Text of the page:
Life after Suicide? New Seeds, New Threats

28 April 2014 Feature
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The IUF is pleased to publish the second in a series of articles on new food and agricultural technologies and their implications from the ETC Group (formerly RAFI), a civil society organization with which the IUF has collaborated for many years. In 1999, the IUF joined the call for a moratorium on Terminator seeds, seeds patented for sterility. The moratorium has held, but is now under attack.

Terminator seeds may soon crop up in a field near you.  The "suicide seeds" that die at harvest time (requiring new seed purchases every sowing season) have languished under a UN moratorium since 2000 but may be legalized this year in Brazil, where two bills that have been stalled in the Brazilian Congress for years may sneak into legislation sometime between the FIFA World Cup this June and Brazil's national elections in early October.  If either bill passes, Brazilian diplomats will move preemptively to avoid global condemnation by "reinterpreting" the moratorium when the UN Biodiversity Convention holds its biennial meeting in Korea in mid-October.  

Terminator boosters and lobbyists are rebranding the super-profitable seeds as a biosafety move to protect food crops from so-called "bioreactor" crops (i.e. trees and sugarcane with Genetically-engineered traits designed for plastics, fuels, pharmaceuticals, etc.) that might otherwise cross into foods.  

Consternation over the Brazilian bills led to a worldwide petition signed by almost 69,000 individuals and organizations. Brazil's move is all the more shocking because the party currently in power helped beat back multinational seed company efforts to overturn the moratorium in 2006 when the Biodiversity Convention met in Curitiba, Brazil.

Early in the new millennium, the world's three largest seed companies (Monsanto, DuPont and Syngenta), with 54% of the global commercial seed market, were forced to publicly promise not to commercialize Terminator. Despite this, the biggest seed companies - and some public breeders like Brazil's Embrapa (closely connected to multinationals) - have continued researching the sterile seed technology, claiming patents, and developing even more worrisome technologies.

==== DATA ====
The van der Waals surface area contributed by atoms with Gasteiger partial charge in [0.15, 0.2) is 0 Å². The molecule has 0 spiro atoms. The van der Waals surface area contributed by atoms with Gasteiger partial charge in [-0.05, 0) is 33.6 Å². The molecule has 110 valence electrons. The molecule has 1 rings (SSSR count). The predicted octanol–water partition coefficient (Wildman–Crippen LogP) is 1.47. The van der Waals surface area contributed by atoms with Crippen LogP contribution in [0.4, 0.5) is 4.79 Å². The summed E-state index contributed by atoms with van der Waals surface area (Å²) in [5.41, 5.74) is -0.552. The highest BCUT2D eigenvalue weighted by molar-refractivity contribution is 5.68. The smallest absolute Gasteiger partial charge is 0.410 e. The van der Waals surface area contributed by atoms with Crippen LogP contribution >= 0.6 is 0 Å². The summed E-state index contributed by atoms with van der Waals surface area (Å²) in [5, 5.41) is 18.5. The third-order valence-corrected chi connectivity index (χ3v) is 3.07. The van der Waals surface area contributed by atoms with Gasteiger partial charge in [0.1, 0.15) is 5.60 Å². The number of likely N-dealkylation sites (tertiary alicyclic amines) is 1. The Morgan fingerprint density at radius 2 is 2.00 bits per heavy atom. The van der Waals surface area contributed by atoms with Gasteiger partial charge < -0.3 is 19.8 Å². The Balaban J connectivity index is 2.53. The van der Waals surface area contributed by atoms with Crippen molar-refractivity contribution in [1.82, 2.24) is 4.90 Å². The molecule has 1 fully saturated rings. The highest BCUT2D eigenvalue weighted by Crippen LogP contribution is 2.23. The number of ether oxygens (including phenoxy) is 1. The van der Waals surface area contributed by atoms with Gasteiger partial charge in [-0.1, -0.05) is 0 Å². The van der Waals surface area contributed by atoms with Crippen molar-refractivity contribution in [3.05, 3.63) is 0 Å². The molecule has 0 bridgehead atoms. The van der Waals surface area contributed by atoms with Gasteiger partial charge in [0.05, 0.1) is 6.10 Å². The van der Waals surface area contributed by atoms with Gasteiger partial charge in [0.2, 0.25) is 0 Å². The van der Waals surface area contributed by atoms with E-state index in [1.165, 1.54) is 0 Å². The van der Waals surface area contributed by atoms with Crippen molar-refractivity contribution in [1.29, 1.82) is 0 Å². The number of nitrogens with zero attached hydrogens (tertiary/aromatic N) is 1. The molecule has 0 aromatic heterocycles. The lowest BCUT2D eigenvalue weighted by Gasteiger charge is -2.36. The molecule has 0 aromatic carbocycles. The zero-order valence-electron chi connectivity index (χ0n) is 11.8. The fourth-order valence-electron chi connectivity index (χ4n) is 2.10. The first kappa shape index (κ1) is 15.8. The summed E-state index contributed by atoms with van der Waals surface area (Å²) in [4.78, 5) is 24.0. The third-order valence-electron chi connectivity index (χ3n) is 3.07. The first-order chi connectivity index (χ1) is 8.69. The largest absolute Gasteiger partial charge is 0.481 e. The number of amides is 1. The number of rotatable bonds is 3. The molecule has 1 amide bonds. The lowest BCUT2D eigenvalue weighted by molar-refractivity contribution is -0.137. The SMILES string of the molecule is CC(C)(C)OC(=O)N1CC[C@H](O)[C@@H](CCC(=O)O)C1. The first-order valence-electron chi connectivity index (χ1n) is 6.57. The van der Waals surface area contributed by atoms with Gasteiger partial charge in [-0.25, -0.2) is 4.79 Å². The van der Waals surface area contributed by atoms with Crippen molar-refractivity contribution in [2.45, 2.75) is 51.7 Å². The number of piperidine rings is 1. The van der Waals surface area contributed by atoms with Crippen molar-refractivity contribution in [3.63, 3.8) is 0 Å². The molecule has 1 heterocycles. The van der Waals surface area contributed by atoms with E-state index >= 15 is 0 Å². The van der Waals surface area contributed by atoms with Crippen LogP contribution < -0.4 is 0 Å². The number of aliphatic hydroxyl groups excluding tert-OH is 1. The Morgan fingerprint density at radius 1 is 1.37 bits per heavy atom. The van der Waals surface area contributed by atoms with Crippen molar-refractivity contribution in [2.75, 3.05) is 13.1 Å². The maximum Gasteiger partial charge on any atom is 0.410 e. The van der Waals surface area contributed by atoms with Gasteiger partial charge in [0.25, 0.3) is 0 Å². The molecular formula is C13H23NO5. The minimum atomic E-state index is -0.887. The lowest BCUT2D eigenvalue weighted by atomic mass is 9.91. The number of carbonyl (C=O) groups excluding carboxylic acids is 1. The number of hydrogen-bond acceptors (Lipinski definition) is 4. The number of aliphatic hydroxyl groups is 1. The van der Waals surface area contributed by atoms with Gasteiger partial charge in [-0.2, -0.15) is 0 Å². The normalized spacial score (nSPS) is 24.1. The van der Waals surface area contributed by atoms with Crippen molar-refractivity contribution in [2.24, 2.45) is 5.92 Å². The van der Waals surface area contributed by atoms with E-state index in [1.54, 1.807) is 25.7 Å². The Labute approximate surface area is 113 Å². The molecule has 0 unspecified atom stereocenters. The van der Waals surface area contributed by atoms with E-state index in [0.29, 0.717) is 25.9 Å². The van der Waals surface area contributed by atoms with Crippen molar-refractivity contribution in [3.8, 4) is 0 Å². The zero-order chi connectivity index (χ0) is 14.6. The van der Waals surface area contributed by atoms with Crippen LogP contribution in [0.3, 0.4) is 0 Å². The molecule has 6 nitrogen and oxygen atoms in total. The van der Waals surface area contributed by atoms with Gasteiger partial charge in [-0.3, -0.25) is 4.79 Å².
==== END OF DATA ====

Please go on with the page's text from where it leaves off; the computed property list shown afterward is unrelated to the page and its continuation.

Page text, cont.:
In 2006, for example, ETC Group discovered patent applications for Zombie seeds - seeds that die at harvest time but can be resuscitated when bathed in the seed company's proprietary chemicals. As an extreme form of Terminator, zombie seeds are also constrained by the moratorium.

With the consumer blockade against GM seeds still strong - and the UN Terminator moratorium in place - the multinationals are looking for other avenues to monopoly profits.    At least nine other techniques are being actively developed and companies are insisting that the seeds are not GMOs and no regulations are required.

Not all the techniques are new, in fact, some have been around a long time such as gamma, x-ray and chemical mutagenesis which first emerged during the Cold War.  All of these techniques are flying below the radar; all are in commercial use; and none are adequately regulated.

The newest technique, synthetic biology, has massive health, environmental and economic implications for farmers, food processors, agricultural workers and consumers.  But the oldest strategy to breed a "non-GMO" GMO through gamma and x-ray mutagenesis has returned in force and deserves immediate attention.

According to the International Atomic Energy Agency, gamma and x-ray  induced mutation began with the Dutch in Indonesia 80 years ago. During the Cold War, breeders described themselves as "Frankensteins" and their plots as "Gamma gardens". Radiation breeding waned and was winding down by the 1990s when GMOs first arrived on the scene.   When GMOs ran into opposition, radiation mutation quietly started up again. In 2013, Bloomberg News estimated that 3000 plant varieties involving 200 crops  have been commercialized.  Radiation breeding now has a major role in Italy's durum wheat (pasta) production, barley production almost everywhere, soybeans and rice in China and Southeast Asia and rust resistant wheat in East Africa.  Last year at least 31 countries were engaged in radiation breeding - four more than allow GMOs. In 2004, the US National Academy of Sciences warned that radiation breeding techniques require as much or more scrutiny as "conventional" GMOs, because gamma ray bombardment can cause far more mutations that biotech's gene transfers.
Terminator's future may change with Brazil's October elections. Terminator and the other new breeding technologies may have to be on the Biodiversity Convention's agenda, also this October.  The Cartagena Protocol  may apply. It is equally crucial that these technologies be on the agenda of the UN's Committee on World Food Security when it meets in Rome this October.